Steve Bannon is a big fan of a weird racist French novel that’s more or less the European equivalent of The Turner Diaries.

“The alternative to facts on the ground is to act, regardless of the facts on the ground. When you act you make new facts. You clear new ground. And when you roll over or roll back the people who have a duty to report the situation as it is—people in the press, the military, the bureaucracy, your own cabinet, or right down the hall—then right there you have demonstrated your might.”

Poland’s governing party is the latest in a string of far-right madpersons taking potshots at the EU, using a bizarre conspiracy theory about the plane crash that killed Lech Kaczynski as cover (Anne Appelbaum sees this as an omen).  By the time this post is published, we’ll know what happened at the summit.  I’m taking odds on the EU surviving until 2020.

You’re not crazy: American media does seem to give disproportionate attention to Salafi-jihadist terrorism.

In which the goddamn Straussians continue to be at it.

FiveThirtyEight finds that, contra the Monkey Cage, geographic polarization is real.  No comment on whether or not it’s caused by foot-voting.  I have a headache, and minus five to Slytherin for two FiveThirtyEight links in the same roundup.

This article from WSJ is for everyone for whom opera has been permanently ruined by Looney Tunes (as always one of the great mysteries of the 20th century is why in hell Elmer Fudd is persistently attracted to a male rabbit in drag.)

Try telling people in this dog-forsaken city that the USSR dissolved for complicated internal reasons and not because of anything in particular the West did, and you’ll get run out of town on a rail.  It’s still true.

A plurality of respondents in Russian polling believe that the Bolshevik revolution was a Western plot.  What.

Randall Munroe tried to warn us.

And Another Thing

I find the Greenwaldian muttering about the IC not tolerating contact with Russia totally preposterous.  In an absolute sense, the Trumpist reconciliation line on Russia is not hugely different from the previous two administrations’ positions at the beginning of their terms, and is just as likely to run headlong into fundamental incompatibilities in US and Russian interests as the last two were.  Making friends with Russia and going skipping off happily into the steppe has been an ambition of US presidential candidates since the end of the Cold War, and it just never does seem to go as planned.  This is because there is a Chekist asshole in charge now and before that there was Yeltsin, who only looks good by comparison.  You didn’t exactly see this supposed cartoonish hostility to diplomatic relations with Russia manifesting in the same way when Bush and Obama had their respective disastrous goes at it.   Fuck you, Glenn.  Get off my lawn.

What does make the Trumpist line stand out from the past is Trump’s characteristic fondness for strongmen (c.f. Erdogan, al-Sisi, Orban, need I go on), and that this comes on the heels of Putin’s deliberate, hostile interference in our domestic politics.  This is not perhaps a common view, but I have no problem with above-board, clearly-labelled foreign involvement in US electoral politics, as long as it doesn’t involve campaign donations.  Putin wants to come and give an opinion?  Fine.  He wants to run his crazy TV station here?  Also fine.  He wants to pay canvassers to go out in the streets and tell people that Putin thinks they should vote for Trump?  Sure, still don’t care, so long as they’re clearly labelled.  I do take a dim view, on principle, of covert election meddling.  It’s bad when we do it, it’s bad when the Russians do it too.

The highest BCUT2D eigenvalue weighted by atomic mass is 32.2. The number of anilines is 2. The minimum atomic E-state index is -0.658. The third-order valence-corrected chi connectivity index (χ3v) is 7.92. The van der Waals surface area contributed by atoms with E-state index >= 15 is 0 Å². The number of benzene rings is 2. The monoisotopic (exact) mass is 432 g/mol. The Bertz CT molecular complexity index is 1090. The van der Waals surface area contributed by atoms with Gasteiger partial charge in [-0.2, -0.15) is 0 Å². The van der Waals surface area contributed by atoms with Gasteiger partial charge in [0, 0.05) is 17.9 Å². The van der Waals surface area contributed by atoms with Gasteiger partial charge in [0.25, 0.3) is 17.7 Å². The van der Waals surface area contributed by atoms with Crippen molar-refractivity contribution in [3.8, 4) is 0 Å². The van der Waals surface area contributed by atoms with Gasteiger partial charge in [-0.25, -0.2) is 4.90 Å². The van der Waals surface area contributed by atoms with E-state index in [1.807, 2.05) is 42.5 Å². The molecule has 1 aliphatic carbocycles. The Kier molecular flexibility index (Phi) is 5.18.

The issue here remains overclassification.  This is updated mischief for the 21st century, and we need to understand the extent and intent of the mischief before we can arrive at any sort of democratic consensus on what should be done about it (and obviously something like cutting off diplomatic relations with Russia over this would be beyond stupid but as far as I know, no one serious is suggesting that).

Oh yeah and also all the lying.

Warranted Twitter Panic

I got on Twitter just now and everything was on fire so I went to do my laundry and think about this a little.  It seems to me there are four possibilities here:

  1. There was a legitimately obtained FISA warrant, for whatever value of “legitimately” can be associated with FISA.
  2. There was an ordinary surveillance warrant out on the campaign.
  3. The Obama administration did something spectacularly illegal.
  4. There is no warrant at all and POTUS is just raving.

2, 3, and 4 seem relatively unlikely to me, except insofar as FISA is sometimes unconstitutional.  If there’s an ordinary, fully-constitutional warrant out, we need to know about it yesterday if not sooner, but what he’s talking about is most likely the FISA warrant reported at the Guardian, which was initially turned down as too broad.  It’s not inconsistent to believe simultaneously that FISA is sometimes unconstitutional and also that we have a problem that requires investigation if there is sufficient evidence on POTUS to eventually get any kind of FISA warrant on him.  How the constitutional needle is to be threaded depends on the specifics [Edit: I went digging around again and other reporting seems to suggest that the FISA warrant was obtained in the course of a felony investigation, which may mean probable cause was required, but this is also mainly from British sources so take the salt shaker].

And then one wonders where exactly the regime plans on taking this.  They’re not about to be going after FISA: that would be reducing their own power.  They’re not going to plead insanity: that would be crazy.  So that leaves them either with giving in to demands for an investigation (which won’t happen), or with an attempt to launch their own into illegal Obama administration wiretapping, for which there is no known evidence but when has that ever stopped them.

Anyway it’s totally insane that people who likely couldn’t pass an SSBI are running around the White House unhindered.